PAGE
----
Page last updated at 07:52 GMT, Thursday, 9 June 2005 08:52 UK

Parents pay as children stay

By Amanda Austen
BBC Money Programme

Photo from the BBC TV series Life as we know it
Many parents make sacrifices to support grown-up children

When their children have grown up, most parents hope they will finally be able to use their cash for retirement savings or to buy a few home comforts.

Some hope!

Increasingly, parents are finding they have to bailout their children well into adulthood.

Not only that, but many are having to provide rent free accommodation, because their children are forced by lack of money to live at home into their twenties and even thirties.

As for the children, they have acquired a new name - Kippers, or Kids In Parents' Pockets Eroding Retirement Savings.

New financial pressures are making some parents feel that, one way or another, they just can't get rid of their children, a survey commissioned by the Money Programme has found.

The problem is widespread. One in four parents have grown-up children living at home, the survey found.

Sinking feeling

Sisters Holly and Rosie, from north London, who have both moved back home for financial reasons, typify the Kipper phenomenon.

Billy Jackson
Billy Jackson declared himself bankrupt

Rosie, 23, has accumulated debts of £14,000. Last year, she moved home after gaining a masters degree in history of art and architecture.

Rosie is keen to work in a museum, but cannot get a job without experience, so she works for free one day a week at the London Cartoon Museum.

To earn some money to pay off her debts, she works as a temp.

"If we didn't have this house to come back to we would be absolutely, completely stuck," says Rosie.

Her sister Holly, 25, has racked up debts of more than £18,000 while studying for a degree in performing arts.

She wants to be a dancer or actress, but with her debts she just could not afford to support herself.

Holly is currently temping and working behind a bar to chip away at her debts. "I can't do anything until I start paying off stuff," she says.

"It would just be irresponsible. I can't, no-one will lend me any money."

So parents Carol and Nick provide free board and lodging for both of them, and it is their own retirement plans that will suffer.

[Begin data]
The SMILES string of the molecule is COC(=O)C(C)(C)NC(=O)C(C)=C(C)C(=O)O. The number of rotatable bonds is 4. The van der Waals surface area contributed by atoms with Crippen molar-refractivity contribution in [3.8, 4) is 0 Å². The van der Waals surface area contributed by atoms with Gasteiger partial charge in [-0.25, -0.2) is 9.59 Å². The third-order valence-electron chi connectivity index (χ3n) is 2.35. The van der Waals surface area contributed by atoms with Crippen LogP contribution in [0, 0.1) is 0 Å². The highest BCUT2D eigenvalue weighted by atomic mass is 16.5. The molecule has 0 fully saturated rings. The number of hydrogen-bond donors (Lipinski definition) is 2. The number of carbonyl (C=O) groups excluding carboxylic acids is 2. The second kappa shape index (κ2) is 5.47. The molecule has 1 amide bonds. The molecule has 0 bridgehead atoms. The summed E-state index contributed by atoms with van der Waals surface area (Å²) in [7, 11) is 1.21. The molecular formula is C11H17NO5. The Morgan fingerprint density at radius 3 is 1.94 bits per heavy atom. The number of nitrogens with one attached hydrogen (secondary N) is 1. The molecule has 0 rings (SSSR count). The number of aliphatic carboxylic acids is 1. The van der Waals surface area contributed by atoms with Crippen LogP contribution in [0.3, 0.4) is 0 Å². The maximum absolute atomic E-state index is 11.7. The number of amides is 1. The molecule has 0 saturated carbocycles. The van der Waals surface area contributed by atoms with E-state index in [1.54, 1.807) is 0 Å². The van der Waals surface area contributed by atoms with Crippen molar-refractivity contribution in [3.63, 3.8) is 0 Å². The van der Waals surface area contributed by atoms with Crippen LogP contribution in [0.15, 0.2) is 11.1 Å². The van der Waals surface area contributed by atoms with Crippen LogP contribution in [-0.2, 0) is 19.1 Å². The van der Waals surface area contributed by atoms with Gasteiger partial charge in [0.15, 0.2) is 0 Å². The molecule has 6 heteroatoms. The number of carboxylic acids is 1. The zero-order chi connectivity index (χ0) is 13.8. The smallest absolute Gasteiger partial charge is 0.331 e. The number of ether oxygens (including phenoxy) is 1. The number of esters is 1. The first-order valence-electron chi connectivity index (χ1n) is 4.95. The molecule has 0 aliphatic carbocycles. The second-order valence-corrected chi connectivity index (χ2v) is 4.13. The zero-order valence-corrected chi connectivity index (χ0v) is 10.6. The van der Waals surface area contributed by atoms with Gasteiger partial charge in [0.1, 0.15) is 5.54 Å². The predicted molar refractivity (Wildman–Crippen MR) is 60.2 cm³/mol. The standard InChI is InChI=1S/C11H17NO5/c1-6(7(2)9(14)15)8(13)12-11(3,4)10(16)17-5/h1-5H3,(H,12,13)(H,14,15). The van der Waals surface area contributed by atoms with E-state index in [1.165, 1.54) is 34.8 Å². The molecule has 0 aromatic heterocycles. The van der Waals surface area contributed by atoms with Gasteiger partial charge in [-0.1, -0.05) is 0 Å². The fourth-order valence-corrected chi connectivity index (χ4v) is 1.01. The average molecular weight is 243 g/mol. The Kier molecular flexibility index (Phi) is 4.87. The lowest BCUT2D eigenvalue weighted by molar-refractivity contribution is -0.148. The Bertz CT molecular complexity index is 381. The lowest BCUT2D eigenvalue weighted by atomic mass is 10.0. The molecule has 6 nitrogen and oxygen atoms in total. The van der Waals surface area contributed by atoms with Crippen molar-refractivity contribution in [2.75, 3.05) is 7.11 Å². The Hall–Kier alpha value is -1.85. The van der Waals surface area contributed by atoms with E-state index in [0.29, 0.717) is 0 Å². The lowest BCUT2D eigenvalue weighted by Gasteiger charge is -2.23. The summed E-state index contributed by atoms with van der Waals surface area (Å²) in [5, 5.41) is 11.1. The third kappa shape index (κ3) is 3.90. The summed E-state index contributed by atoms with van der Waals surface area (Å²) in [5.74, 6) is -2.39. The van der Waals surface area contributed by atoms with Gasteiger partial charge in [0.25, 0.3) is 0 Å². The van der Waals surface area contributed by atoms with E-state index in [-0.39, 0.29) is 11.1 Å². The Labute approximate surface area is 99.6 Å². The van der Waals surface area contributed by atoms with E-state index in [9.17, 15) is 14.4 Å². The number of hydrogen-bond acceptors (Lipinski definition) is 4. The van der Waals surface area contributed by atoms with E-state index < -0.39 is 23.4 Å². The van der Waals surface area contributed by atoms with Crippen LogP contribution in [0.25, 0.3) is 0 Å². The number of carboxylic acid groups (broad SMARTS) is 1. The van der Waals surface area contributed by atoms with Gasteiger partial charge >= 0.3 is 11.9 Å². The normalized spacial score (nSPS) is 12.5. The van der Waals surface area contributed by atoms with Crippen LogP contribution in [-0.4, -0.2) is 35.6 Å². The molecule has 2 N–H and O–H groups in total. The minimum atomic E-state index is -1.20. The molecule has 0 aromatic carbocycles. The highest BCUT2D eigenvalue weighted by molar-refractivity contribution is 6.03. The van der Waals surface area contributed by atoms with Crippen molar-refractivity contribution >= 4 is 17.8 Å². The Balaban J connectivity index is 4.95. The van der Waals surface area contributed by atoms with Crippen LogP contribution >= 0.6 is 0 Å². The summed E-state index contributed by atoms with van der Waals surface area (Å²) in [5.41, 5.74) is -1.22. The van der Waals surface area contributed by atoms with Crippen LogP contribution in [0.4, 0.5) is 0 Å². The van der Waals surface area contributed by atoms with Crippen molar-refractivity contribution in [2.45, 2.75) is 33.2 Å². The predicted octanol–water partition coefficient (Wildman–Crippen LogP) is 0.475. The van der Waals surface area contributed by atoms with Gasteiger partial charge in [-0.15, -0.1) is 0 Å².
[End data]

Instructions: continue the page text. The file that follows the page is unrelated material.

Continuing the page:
"I think it's very depressing," says Carol.

"If you've come out of university and you can't get a well paid job straight away, and you've got these huge debts, you must sort of feel like you're sinking."

Depressed and desperate

For some, the student debt problem is even worse.

Billy Jackson, 29, still lives at home after leaving university owing more than £28,000.

Greg Paine and Heather Anderson-Paine
Heather Anderson-Paine helped her son Greg buy a place

Not only do his parents provide him with accommodation, they have also helped him out with lump sums to keep him afloat.

But he was unable to keep up his own debt repayments and last year he took the radical step of declaring himself bankrupt.

"My mum and dad's reaction initially was fear for me because they're thinking 'how the hell is he gonna get out of this debt'," he says.

"I think they were quite scared for me - and scared of what maybe I would have done to myself if I'd carried on as depressed and as desperate as I was."

Socially acceptable

Pat Boyden from Price Waterhouse Coopers has analysed some recent figures and found that in the 20-29 age group, bankruptcy shot up by 65% last year to over 4,000 cases.

Photo from the BBC TV series Life as we know it
A familiar sight for many parents

"For the older age ranges, bankruptcy still has stigma, there's no doubt about that," she says.

"Younger people have grown up with availability of credit and they have seen their friends, availing themselves of bankruptcy.

"The more people who do it, the more it will spread and the more it will seem more socially acceptable."

Bleak future

But the really big issue is the astronomical cost of getting on the housing ladder.

Photo from the BBC TV series Life as we know it
Both children and parents find the situation difficult

The average age of the first time buyer is now 34, so parents often find it impossible for their children to buy without their help.

Heather Anderson-Paine watched her son Greg, 29, struggle to try to save up for a deposit for a couple of years.

"I'd spent the last couple of years watching him trying to get the deposit together and as fast as he got the money together the property market would take another jump up and he was chasing his tail", says Heather.

So she decided to increase her own mortgage to provide Greg with a lump sum he could use as a deposit.

Although Greg does pay her back in monthly instalments, if he was to find himself unable to make the repayments in the future it would be Heather who would be forced to sell her own house.

It seems like there is a bleak financial future both for the so-called kippers and for the parents who have to bail them out.

Money Programme: Honey, we can't get rid of the kids - broadcast Friday 10 June at 1900 on BBC Two.

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